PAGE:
Vénus Khoury-Ghata : “Borderland”
Dumb heat, not snow, sheathes Paris in July
and sheathes suburban Washington.
Planes rip through the fabric of a frayed
afternoon torn open
by words no afterwards will clarify.
Knowing what happened, no one will know.
We had a friend ; she had a young son.
There was exile, its weight on a day.
There was the heart’s ice, its insistent glow.
The death of a sparrow has blackened the snow.
Trope upon silvered trope, of what might a mirror
remind her : copper, black silk , the eloquence
intelligence gives eyes ? Reflected terror
that conscripted all intelligence.
I am a great way off and cannot come nearer.
I do not know what the night or the mirror told her
or the sense of the words she wrote when nothing made sense,
or if they made a sense that seemed clearer and clearer.
The child raised his arms to be lifted, to be held, to hold her,
but nothing consoled her.
Put the morning away in the murk of myth :
not the unthinkable, but Radha’s dance
breaking her bangles, imploring the dark god with
metered and musical lamentations,
repeated measures meant to distance death
suggest a redemptive spiral for the soul
(child, child bleeding to death, no second chance)
in the containment of despair and wrath
within the peopled descent of the ritual.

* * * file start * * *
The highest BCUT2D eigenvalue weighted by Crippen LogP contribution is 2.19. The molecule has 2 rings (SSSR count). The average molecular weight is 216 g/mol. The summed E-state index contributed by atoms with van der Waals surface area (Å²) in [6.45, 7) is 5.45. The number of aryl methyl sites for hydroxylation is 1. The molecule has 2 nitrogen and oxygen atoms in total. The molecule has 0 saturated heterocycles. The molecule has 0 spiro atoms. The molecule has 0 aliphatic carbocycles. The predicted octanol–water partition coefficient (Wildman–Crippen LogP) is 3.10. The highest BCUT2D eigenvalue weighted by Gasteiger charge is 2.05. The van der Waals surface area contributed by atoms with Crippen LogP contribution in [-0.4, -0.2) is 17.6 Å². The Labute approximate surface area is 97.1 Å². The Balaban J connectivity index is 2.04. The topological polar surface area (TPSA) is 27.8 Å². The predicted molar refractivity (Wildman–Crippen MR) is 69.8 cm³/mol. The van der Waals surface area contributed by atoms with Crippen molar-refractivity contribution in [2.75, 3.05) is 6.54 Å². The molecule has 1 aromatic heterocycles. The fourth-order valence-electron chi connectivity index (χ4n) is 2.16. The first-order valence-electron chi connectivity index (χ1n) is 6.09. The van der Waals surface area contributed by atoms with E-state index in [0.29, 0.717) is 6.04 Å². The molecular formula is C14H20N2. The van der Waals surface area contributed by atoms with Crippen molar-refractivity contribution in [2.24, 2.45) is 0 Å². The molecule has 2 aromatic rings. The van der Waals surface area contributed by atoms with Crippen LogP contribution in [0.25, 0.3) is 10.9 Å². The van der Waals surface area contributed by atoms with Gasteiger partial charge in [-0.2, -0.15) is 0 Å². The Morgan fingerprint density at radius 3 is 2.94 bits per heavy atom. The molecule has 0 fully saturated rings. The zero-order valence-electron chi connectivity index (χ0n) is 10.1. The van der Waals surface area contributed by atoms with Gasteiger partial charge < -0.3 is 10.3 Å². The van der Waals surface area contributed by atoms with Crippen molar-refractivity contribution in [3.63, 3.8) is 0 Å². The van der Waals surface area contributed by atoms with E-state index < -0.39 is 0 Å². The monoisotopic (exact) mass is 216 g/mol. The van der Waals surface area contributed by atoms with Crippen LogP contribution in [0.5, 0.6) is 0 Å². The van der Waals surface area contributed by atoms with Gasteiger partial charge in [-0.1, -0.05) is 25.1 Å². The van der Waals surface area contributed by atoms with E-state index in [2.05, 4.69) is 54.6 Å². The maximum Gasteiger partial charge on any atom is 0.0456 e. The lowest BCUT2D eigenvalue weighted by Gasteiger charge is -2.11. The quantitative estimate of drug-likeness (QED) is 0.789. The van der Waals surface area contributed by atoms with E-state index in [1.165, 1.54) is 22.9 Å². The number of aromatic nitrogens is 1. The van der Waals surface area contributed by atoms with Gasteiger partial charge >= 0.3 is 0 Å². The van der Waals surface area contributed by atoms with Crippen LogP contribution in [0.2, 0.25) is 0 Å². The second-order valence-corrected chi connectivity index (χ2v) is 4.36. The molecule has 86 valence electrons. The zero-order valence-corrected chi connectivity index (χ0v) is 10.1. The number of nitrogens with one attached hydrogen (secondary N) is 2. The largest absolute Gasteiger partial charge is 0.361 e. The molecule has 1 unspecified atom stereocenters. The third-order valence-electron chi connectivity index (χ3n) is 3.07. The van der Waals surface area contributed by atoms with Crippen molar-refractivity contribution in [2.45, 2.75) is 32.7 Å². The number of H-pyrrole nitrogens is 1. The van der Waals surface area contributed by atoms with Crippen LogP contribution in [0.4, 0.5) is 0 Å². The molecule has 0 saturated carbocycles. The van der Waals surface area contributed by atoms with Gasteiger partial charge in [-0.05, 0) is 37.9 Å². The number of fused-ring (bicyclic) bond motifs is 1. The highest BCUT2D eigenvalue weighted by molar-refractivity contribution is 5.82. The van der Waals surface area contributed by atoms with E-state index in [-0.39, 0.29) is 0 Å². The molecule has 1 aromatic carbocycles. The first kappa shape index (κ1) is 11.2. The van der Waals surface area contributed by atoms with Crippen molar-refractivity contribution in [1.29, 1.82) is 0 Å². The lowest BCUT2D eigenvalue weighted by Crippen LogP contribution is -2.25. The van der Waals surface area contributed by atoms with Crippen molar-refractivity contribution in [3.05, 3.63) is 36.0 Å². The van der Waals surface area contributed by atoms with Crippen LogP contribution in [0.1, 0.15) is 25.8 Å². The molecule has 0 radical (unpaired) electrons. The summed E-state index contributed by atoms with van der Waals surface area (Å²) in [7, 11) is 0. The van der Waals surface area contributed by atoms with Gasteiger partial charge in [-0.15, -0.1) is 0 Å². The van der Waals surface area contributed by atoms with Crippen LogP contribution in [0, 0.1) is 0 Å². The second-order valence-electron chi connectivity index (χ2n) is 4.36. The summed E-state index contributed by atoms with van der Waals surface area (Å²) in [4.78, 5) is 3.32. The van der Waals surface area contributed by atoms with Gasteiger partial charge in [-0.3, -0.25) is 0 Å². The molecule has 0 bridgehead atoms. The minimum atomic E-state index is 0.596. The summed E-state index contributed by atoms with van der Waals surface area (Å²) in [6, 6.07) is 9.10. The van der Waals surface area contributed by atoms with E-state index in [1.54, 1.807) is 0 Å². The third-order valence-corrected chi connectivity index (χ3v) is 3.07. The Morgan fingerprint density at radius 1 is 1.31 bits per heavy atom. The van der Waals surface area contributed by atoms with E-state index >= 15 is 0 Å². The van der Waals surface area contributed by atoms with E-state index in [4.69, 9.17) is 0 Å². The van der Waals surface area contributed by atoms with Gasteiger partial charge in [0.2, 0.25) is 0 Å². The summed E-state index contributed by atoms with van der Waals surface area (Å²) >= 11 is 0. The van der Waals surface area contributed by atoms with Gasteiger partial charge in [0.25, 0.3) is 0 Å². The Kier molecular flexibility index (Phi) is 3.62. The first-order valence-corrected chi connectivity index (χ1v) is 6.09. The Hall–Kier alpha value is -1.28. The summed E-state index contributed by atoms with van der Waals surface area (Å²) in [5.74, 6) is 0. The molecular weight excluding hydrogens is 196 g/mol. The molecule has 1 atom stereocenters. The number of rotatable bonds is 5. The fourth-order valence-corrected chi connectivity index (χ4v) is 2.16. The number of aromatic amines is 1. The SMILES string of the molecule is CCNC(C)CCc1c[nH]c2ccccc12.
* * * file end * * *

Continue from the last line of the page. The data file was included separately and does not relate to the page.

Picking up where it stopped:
(Who is the night of all nights she asked the owl.)
No dark god was there, and no god of light .
There are women and men, cruel or fallible.
No mild friend picked up the telephone at the right
moment ; some Someone was unavailable.
The morning which paled from an uneventful night
would have been ordinary, except that she chose.
Interrogate the hours, invent some oracle
flying overhead , read fate into its flight.
We think the snow was blackened by dead sparrows,
but the owl doesn’t think; the owl knows.
it should have been beautiful and it was merely sad
gardens departed this life more slowly than men
we would eat our sorrow down to the last drop then
belch it in splinters in the face of the cold
the sun’s spirit kept the sun from warming us
a sun that eventually ran dry from so much concentration
It was elsewhere
it was a very long time ago
tired of calling us the mother left the earth to enter the earth
seen from above she looked like a pebble
seen from below she looked like a flaking pine-cone
sometimes she wept in sobs that made the foliage tremble
life, we cried out to her, is a straight line of noises
death an empty circle